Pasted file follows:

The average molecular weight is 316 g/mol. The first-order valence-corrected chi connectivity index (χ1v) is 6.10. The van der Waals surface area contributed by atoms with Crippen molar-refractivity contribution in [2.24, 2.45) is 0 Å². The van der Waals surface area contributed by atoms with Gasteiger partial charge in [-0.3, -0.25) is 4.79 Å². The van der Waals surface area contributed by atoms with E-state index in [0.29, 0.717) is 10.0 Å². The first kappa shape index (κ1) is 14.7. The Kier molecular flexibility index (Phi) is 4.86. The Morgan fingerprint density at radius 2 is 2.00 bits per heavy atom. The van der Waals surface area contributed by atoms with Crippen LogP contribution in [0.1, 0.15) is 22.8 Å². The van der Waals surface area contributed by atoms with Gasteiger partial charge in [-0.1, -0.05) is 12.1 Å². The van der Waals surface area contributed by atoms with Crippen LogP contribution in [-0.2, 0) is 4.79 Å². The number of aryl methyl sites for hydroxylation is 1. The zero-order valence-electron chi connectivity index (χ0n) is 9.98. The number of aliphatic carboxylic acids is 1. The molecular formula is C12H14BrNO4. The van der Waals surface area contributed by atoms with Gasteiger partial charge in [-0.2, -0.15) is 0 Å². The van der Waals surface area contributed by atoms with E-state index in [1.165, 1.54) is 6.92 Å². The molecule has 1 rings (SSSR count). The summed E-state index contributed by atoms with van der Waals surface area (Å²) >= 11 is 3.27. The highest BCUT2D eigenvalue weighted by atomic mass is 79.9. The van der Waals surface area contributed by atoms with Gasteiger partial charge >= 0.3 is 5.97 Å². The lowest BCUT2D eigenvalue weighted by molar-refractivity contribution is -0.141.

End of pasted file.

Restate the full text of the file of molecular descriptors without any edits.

The average molecular weight is 316 g/mol. The first-order valence-corrected chi connectivity index (χ1v) is 6.10. The van der Waals surface area contributed by atoms with Crippen molar-refractivity contribution in [2.24, 2.45) is 0 Å². The van der Waals surface area contributed by atoms with Gasteiger partial charge in [-0.3, -0.25) is 4.79 Å². The van der Waals surface area contributed by atoms with E-state index in [0.29, 0.717) is 10.0 Å². The first kappa shape index (κ1) is 14.7. The Kier molecular flexibility index (Phi) is 4.86. The Morgan fingerprint density at radius 2 is 2.00 bits per heavy atom. The van der Waals surface area contributed by atoms with Crippen LogP contribution in [0.1, 0.15) is 22.8 Å². The van der Waals surface area contributed by atoms with Gasteiger partial charge in [-0.1, -0.05) is 12.1 Å². The van der Waals surface area contributed by atoms with Crippen LogP contribution in [-0.2, 0) is 4.79 Å². The number of aryl methyl sites for hydroxylation is 1. The zero-order valence-electron chi connectivity index (χ0n) is 9.98. The number of aliphatic carboxylic acids is 1. The molecular formula is C12H14BrNO4. The van der Waals surface area contributed by atoms with Gasteiger partial charge in [-0.2, -0.15) is 0 Å². The van der Waals surface area contributed by atoms with E-state index in [1.165, 1.54) is 6.92 Å². The molecule has 1 rings (SSSR count). The summed E-state index contributed by atoms with van der Waals surface area (Å²) >= 11 is 3.27. The highest BCUT2D eigenvalue weighted by atomic mass is 79.9. The van der Waals surface area contributed by atoms with Gasteiger partial charge >= 0.3 is 5.97 Å². The lowest BCUT2D eigenvalue weighted by molar-refractivity contribution is -0.141.